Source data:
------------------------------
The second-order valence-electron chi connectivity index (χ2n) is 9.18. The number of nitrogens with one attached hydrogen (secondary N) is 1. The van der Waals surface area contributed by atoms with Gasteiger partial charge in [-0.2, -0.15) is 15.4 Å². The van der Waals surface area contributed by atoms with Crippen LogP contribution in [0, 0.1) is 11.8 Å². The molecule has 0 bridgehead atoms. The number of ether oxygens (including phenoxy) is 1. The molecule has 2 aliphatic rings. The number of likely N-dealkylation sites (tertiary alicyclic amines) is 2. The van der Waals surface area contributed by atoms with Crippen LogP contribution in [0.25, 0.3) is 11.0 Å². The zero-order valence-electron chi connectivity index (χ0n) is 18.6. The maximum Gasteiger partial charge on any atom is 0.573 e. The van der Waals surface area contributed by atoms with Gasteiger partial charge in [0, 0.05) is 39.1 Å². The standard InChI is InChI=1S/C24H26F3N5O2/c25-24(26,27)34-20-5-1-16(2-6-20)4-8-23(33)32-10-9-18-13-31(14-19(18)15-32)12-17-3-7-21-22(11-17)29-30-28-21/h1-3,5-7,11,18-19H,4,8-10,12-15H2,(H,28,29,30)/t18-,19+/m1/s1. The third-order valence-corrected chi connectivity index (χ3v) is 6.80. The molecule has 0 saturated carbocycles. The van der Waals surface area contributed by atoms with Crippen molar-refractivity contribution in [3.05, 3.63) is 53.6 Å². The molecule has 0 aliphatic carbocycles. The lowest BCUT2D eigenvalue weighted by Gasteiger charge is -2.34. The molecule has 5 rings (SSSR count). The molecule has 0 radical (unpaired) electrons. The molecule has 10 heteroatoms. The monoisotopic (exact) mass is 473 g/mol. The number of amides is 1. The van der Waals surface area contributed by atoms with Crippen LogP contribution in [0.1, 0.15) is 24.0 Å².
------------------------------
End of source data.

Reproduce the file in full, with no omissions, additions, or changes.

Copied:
The second-order valence-electron chi connectivity index (χ2n) is 9.18. The number of nitrogens with one attached hydrogen (secondary N) is 1. The van der Waals surface area contributed by atoms with Gasteiger partial charge in [-0.2, -0.15) is 15.4 Å². The van der Waals surface area contributed by atoms with Crippen LogP contribution in [0, 0.1) is 11.8 Å². The molecule has 0 bridgehead atoms. The number of ether oxygens (including phenoxy) is 1. The molecule has 2 aliphatic rings. The number of likely N-dealkylation sites (tertiary alicyclic amines) is 2. The van der Waals surface area contributed by atoms with Crippen LogP contribution in [0.25, 0.3) is 11.0 Å². The zero-order valence-electron chi connectivity index (χ0n) is 18.6. The maximum Gasteiger partial charge on any atom is 0.573 e. The van der Waals surface area contributed by atoms with Gasteiger partial charge in [0, 0.05) is 39.1 Å². The standard InChI is InChI=1S/C24H26F3N5O2/c25-24(26,27)34-20-5-1-16(2-6-20)4-8-23(33)32-10-9-18-13-31(14-19(18)15-32)12-17-3-7-21-22(11-17)29-30-28-21/h1-3,5-7,11,18-19H,4,8-10,12-15H2,(H,28,29,30)/t18-,19+/m1/s1. The third-order valence-corrected chi connectivity index (χ3v) is 6.80. The molecule has 0 saturated carbocycles. The van der Waals surface area contributed by atoms with Crippen molar-refractivity contribution in [3.05, 3.63) is 53.6 Å². The molecule has 0 aliphatic carbocycles. The lowest BCUT2D eigenvalue weighted by Gasteiger charge is -2.34. The molecule has 5 rings (SSSR count). The molecule has 0 radical (unpaired) electrons. The molecule has 10 heteroatoms. The monoisotopic (exact) mass is 473 g/mol. The number of amides is 1. The van der Waals surface area contributed by atoms with Crippen LogP contribution in [0.1, 0.15) is 24.0 Å².